In the course of chatting with a Jewish friend, I have become aware that Jews, at least in America, disproportionately reach high levels of achievement. My friend was the unconventional one among four sisters, but became one of the most read bloggers in the U. S. in less than a year of blogging. She rubs elbows with Vice President Chaney, UN Ambassador John Bolton, and many other movers and shakers. And they listen to her, because she has done her homework and knows their positions, so they listen to her get invaluable feedback from a respected conservative spokesperson. Did I mention she is a Jewish conservative blogger?
Several years ago, I worked briefly in small business brokerage in Contra Costa County in the San Francisco Bay Area, trying to get owners to sell their businesses at a reasonable price, and trying to find buyers who weren’t trying to steal a business. Human nature being what it is, I had a lean six months.
Anyway, I soon became aware of the phenomenon of the Asian restaurant. In the beginning, an Asian restaurant often starts when a large family, with members spanning the age groups of one month to 99 years, get off the plane from Vietnam, Thailand, China, etc. They don’t speak English, their education back home ended only slightly above some of our pre-schoolers, and they only had the clothes on their backs when they arrived. But hopefully they had a friend, a relative, or just knew someone who came from the old country in their same circumstances a year or two before. So they start a restaurant. The whole family works in the restaurant. When the kids come home from school, they do their homework at one of the tables. Then they work too. Grandfather or grandmother, if too old to work, supervise the children.
The average income per family member working at the restaurant is under $10,000 per year, about the minimum wage or less. The total family income is about $70,000 per year, roughly the median household income in the Bay Area. A few years passes, and the family has opened a few more restaurants, upgraded their starter restaurant, and their children are honor graduates in high school, college, and are well on their way to successful careers in engineering, medicine, and in the other “hard” fields of study.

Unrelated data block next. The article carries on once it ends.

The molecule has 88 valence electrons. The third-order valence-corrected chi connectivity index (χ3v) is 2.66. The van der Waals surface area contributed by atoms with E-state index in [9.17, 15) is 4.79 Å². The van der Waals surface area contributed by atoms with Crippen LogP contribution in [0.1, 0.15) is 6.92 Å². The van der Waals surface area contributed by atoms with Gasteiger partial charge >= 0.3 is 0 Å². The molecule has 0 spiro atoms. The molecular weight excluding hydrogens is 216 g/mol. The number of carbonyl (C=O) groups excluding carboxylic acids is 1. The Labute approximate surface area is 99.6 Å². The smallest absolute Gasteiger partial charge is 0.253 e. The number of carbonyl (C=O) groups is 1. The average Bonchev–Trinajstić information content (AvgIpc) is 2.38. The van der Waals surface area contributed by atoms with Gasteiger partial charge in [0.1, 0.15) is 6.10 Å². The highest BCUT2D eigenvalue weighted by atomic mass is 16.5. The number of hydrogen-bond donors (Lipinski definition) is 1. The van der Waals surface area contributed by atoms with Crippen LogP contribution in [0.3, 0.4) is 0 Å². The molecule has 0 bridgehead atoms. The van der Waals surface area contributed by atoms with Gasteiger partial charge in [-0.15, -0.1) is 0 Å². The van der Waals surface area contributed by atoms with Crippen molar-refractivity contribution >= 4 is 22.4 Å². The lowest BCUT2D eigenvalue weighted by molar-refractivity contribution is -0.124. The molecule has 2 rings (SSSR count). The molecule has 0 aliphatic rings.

How can a family that begins broke, is obviously not white, cannot speak English, and can barely write in any language, come to America hardly knowing anything or anybody, and be a success story in a generation?
Two words. High expectations. They weren’t born with high expectations. Their families, their culture, set high expectations for them. They saw others succeeding, and said to themselves, “If they can do it, I can too if I work hard.”
Contrast this with Blacks and Native Americans, who speak the language, sort of, can write English, kind of, and live in a culture where many of their customs and traditions are a part of their and our everyday lives. The slavery Blacks say still holds them back has not been experienced by any one of them, and by none of their ancestors, for over a hundred years. The Native Americans could leave the socialist paradises they live on, the reservations, and put behind them the soul-destroying heartbreak of waking up each day with nothing to look forward to, and nothing worthwhile to do. No job challenges, no new adventures and experiences, just the burden of passing time with others who are waiting for the casino ship to come in. “Then we will all be doctors and lawyers,” said one of my Reservation friends. Sure they will, after living from birth in a culture that ridicules education.
The many notable exceptions to the bleak lives I’m describing only prove that the mold can be broken, that Blacks and Native Americans are not born into failure, only into the deadly bigotry of low expectations.